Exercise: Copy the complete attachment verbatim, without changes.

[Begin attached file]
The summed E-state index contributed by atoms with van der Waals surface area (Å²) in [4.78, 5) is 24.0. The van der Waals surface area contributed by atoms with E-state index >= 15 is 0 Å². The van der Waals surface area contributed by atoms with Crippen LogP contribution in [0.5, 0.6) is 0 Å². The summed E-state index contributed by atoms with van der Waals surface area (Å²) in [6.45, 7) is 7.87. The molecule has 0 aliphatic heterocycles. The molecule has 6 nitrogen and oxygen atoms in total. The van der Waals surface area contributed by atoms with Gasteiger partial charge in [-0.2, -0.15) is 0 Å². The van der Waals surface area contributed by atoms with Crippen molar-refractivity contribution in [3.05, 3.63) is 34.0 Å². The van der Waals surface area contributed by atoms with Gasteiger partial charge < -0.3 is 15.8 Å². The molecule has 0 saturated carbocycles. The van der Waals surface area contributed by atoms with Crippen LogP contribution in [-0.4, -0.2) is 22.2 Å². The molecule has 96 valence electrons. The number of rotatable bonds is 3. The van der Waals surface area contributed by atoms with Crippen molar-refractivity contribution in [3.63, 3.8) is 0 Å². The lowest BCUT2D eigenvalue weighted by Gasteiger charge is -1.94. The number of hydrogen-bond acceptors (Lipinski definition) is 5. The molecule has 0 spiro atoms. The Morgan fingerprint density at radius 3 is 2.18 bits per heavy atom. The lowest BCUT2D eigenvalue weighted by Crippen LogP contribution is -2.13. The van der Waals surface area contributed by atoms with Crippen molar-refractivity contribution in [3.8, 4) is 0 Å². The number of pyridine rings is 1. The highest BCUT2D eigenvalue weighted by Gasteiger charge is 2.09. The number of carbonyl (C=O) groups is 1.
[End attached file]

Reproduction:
The summed E-state index contributed by atoms with van der Waals surface area (Å²) in [4.78, 5) is 24.0. The van der Waals surface area contributed by atoms with E-state index >= 15 is 0 Å². The van der Waals surface area contributed by atoms with Crippen LogP contribution in [0.5, 0.6) is 0 Å². The summed E-state index contributed by atoms with van der Waals surface area (Å²) in [6.45, 7) is 7.87. The molecule has 0 aliphatic heterocycles. The molecule has 6 nitrogen and oxygen atoms in total. The van der Waals surface area contributed by atoms with Gasteiger partial charge in [-0.2, -0.15) is 0 Å². The van der Waals surface area contributed by atoms with Crippen molar-refractivity contribution in [3.05, 3.63) is 34.0 Å². The van der Waals surface area contributed by atoms with Gasteiger partial charge < -0.3 is 15.8 Å². The molecule has 0 saturated carbocycles. The van der Waals surface area contributed by atoms with Crippen LogP contribution in [-0.4, -0.2) is 22.2 Å². The molecule has 96 valence electrons. The number of rotatable bonds is 3. The van der Waals surface area contributed by atoms with Crippen molar-refractivity contribution in [3.63, 3.8) is 0 Å². The lowest BCUT2D eigenvalue weighted by Gasteiger charge is -1.94. The number of hydrogen-bond acceptors (Lipinski definition) is 5. The molecule has 0 spiro atoms. The Morgan fingerprint density at radius 3 is 2.18 bits per heavy atom. The lowest BCUT2D eigenvalue weighted by Crippen LogP contribution is -2.13. The van der Waals surface area contributed by atoms with Crippen molar-refractivity contribution in [3.8, 4) is 0 Å². The number of pyridine rings is 1. The highest BCUT2D eigenvalue weighted by Gasteiger charge is 2.09. The number of carbonyl (C=O) groups is 1.